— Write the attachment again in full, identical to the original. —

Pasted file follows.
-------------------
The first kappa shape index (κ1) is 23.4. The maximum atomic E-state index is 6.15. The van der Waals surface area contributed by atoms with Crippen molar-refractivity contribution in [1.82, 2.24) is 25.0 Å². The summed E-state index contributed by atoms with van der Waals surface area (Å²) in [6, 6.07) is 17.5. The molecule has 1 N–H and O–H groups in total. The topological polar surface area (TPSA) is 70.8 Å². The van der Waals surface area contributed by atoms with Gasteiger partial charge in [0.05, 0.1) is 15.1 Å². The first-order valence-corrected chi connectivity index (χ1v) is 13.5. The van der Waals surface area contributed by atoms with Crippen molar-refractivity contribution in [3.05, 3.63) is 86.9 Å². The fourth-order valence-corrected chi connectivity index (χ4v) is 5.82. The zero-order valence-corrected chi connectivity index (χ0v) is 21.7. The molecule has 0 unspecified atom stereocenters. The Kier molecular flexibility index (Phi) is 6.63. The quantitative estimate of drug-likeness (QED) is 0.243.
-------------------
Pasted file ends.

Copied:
The first kappa shape index (κ1) is 23.4. The maximum atomic E-state index is 6.15. The van der Waals surface area contributed by atoms with Crippen molar-refractivity contribution in [1.82, 2.24) is 25.0 Å². The summed E-state index contributed by atoms with van der Waals surface area (Å²) in [6, 6.07) is 17.5. The molecule has 1 N–H and O–H groups in total. The topological polar surface area (TPSA) is 70.8 Å². The van der Waals surface area contributed by atoms with Gasteiger partial charge in [0.05, 0.1) is 15.1 Å². The first-order valence-corrected chi connectivity index (χ1v) is 13.5. The van der Waals surface area contributed by atoms with Crippen molar-refractivity contribution in [3.05, 3.63) is 86.9 Å². The fourth-order valence-corrected chi connectivity index (χ4v) is 5.82. The zero-order valence-corrected chi connectivity index (χ0v) is 21.7. The molecule has 0 unspecified atom stereocenters. The Kier molecular flexibility index (Phi) is 6.63. The quantitative estimate of drug-likeness (QED) is 0.243.